- Cmdr. Brennan with friends — and potential future hydrographers.
In late May, NOAA Ship Rainier officially started her Chatham Strait hydrographic survey project in southeast Alaska. It’s often difficult to imagine the age of many of the depth measurements depicted on Alaskan charts, but this short animation brings it home.
The older picture is U.S. Coast and Geodetic Survey Steamer Patterson and her steam-powered launch Cosmos, surveying Gut Bay in 1897. (The USC&GS is one of NOAA’s predecessor agencies, and a direct predecessor of the Office of Coast Survey.) We juxtaposed Patterson with the Rainier, who is finally able to update the bathymetry — at the exact same location — 116 years later.
The Patterson was under the command of Lt. Cmdr. E.K. Moore, U.S. Navy, while Coast Survey assistants carried out the scientific work. In today’s Coast Survey, a NOAA officer — on the Rainier, it is Cmdr. Richard Brennan — is both commander of the vessel and its chief scientific officer.
The opening to Gut Bay is only about 100 yards wide – and it seems narrower!
“It must have been a real challenge to get the Patterson into this tiny bay in 1897,” Cmdr. Brennan observed. “The opening to the bay is only about 100 yards wide — and seems narrower than that when you are in the middle of it, since the cliffs rise almost vertically on either side.”
“We had the benefit of surveying the very narrow entrance’s seafloor with complete multibeam sonar coverage, and had the use of radar and GPS to inform us about our exact location as we made our way through the incredibly tiny opening into this bay. The Patterson (a steam powered sailing vessel) would have had to do this visually with only a few lead line soundings across the entrance. This must have made for an exciting navigational experience!”
Credit for photo of Rainier: Ensign Damian Manda
NOAA Ship Rainier is due to arrive at its homeport in Newport, Ore., on November 1, completing the ship’s 2012 hydrographic survey season. (Watch Rainier’s progress on NOAA’s Ship Tracker.) This survey season, Rainier departed Newport on May 17 and spent her summer mapping 604 square nautical miles of the ocean floor in Alaska, stretching from Kodiak to the Shumagin Islands, along the Alaskan archipelago.
Rainier has a long 1,769 nautical mile trip back to homeport in Newport, Oregon.
“We completed our last survey on October 24, and began the long 1,769 nautical mile trip back to Oregon,” said Rainier’s commanding officer, Cmdr. Richard Brennan. “The crew put a lot of great effort into their work, some of it under challenging weather conditions.”
Rainier and her four smaller survey vessels use multibeam echo-sounders to measure the depth of the ocean along her path, collecting millions of measurements. More than half of the area surveyed by Rainier this summer had never been surveyed before, leaving large sections of nautical charts void of ocean depth measurements. Commercial shippers, passenger vessels, and fishing fleets need updated charts, which NOAA’s Office of Coast Survey will produce with the multibeam’s precise and accurate measurements.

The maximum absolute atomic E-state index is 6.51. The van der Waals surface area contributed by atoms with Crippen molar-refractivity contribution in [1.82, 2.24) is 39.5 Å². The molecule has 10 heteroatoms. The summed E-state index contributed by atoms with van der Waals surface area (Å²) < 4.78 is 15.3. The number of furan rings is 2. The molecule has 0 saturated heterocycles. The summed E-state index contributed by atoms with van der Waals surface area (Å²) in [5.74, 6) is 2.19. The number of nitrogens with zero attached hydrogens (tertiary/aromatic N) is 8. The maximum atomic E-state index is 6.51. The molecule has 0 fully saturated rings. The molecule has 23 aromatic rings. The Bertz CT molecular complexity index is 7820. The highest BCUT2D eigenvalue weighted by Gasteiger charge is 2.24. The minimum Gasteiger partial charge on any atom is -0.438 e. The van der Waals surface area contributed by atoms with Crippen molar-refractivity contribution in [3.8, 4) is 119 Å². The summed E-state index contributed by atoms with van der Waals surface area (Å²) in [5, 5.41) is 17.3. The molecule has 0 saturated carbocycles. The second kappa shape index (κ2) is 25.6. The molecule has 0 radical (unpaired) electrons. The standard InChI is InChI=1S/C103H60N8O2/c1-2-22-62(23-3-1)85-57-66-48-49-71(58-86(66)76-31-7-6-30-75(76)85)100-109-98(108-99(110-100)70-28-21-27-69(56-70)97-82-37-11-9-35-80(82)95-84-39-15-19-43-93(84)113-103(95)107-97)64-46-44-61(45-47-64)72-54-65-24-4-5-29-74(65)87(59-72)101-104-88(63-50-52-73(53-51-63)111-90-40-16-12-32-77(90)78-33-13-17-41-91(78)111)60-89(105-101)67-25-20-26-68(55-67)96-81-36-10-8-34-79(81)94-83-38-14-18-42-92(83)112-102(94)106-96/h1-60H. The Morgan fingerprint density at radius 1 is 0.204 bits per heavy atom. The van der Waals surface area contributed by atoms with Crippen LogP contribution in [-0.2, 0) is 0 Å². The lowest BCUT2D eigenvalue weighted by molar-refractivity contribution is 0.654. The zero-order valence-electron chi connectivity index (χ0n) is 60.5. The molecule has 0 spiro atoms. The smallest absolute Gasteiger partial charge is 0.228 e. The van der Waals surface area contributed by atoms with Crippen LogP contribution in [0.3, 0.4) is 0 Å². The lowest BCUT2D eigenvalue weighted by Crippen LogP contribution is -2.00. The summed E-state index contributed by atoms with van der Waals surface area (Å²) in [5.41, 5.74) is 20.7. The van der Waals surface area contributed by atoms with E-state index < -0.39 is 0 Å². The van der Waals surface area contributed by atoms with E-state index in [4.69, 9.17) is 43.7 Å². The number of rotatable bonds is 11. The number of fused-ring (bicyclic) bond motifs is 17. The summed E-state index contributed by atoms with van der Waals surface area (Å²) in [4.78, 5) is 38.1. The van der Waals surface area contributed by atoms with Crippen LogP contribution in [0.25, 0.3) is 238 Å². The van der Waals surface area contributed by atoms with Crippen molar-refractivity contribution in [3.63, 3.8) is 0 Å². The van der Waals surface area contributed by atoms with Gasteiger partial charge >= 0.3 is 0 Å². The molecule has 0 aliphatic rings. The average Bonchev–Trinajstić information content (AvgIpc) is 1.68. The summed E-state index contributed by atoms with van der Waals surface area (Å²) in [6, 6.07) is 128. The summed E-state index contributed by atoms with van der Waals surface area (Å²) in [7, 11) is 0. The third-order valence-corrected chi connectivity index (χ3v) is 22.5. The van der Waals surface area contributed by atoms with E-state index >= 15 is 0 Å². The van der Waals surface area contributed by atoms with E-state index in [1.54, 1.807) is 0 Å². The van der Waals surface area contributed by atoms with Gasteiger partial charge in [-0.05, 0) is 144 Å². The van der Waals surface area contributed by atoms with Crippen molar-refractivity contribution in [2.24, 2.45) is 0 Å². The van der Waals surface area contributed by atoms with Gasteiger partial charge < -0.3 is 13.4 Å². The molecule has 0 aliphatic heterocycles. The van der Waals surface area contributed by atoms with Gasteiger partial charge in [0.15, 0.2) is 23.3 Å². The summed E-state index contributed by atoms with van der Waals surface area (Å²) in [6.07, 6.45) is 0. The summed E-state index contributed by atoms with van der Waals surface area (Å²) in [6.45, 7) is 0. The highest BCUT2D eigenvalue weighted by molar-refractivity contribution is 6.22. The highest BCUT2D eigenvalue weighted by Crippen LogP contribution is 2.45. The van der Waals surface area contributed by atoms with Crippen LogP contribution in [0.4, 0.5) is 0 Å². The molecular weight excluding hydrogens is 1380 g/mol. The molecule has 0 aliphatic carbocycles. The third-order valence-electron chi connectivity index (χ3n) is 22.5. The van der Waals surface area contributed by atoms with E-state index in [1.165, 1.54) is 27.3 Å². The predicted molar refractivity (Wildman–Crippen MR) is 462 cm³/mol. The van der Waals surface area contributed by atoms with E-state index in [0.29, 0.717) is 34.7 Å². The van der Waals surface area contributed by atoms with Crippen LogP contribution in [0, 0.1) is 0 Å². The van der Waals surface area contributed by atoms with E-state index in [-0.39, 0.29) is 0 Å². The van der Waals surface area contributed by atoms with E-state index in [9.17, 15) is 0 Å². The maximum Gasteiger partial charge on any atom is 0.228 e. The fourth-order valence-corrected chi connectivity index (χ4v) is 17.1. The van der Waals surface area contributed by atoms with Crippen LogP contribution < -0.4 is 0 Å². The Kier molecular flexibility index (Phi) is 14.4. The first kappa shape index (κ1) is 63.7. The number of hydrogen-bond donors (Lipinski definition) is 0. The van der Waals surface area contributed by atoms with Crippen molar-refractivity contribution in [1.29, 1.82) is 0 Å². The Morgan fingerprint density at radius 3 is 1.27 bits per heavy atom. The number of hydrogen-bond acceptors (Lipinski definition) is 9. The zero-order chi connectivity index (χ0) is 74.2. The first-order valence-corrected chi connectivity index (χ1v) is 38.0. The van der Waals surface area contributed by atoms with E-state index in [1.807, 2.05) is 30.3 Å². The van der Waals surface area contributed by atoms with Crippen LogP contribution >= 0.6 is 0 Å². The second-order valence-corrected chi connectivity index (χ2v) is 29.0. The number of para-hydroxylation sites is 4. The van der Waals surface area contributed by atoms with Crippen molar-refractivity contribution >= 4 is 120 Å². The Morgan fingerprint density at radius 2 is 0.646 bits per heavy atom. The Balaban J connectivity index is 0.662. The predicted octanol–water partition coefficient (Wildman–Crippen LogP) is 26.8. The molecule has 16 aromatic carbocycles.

“Simply put, we have better maps of the moon than of our oceans,” said Rear Adm. Gerd Glang, director of Coast Survey. “Much of our knowledge of U.S. coastal seafloors dates from eras when ocean commerce was more limited, especially in Alaska.”
“At a time when Alaskan waterways are facing unprecedented demands from maritime commerce, Rainier is acquiring the data for navigational charts that are the foundation of the marine transportation system,” Glang explained.
The 231-foot Rainier, one of the most modern and productive hydrographic survey platforms of its type in the world, is named for Mount Rainier, a massive volcanic cone rising 14,410 feet above sea level in Washington. At the time the ship was commissioned, in 1968, vessels of this class were named for geological features. Rainier underwent a major repair period from Nov. 2009 to Jan. 2011, when new systems and equipment were installed.
The ship’s sophisticated seafloor mapping systems allow researchers to acquire hydrographic data that is used to update the nation’s nautical charts. Rainier carries four survey launches that survey shallow, near-shore waters.
Rainier’s scientists, survey technicians, NOAA Corps officers, and crew bring a wide range of navigational and hydrographical expertise to the mission. Rainier has a total complement of 52 people: 12 NOAA Corps commissioned officers, 11 engineers, 14 deck/boatswains, 9 hydrographic survey technicians (in addition to the officers, who are all hydrographers), four stewards, and two electronic technicians.
The ship is part of NOAA’s fleet of research and survey ships operated by NOAA’s Office of Marine and Aviation Operations.
One of Rainier’s projects for 2012 was four surveys in the Shumagin Islands, constituting 2083.2 linear nautical miles of survey lines, and 112.85 square nautical miles of seafloor – most which were never surveyed before.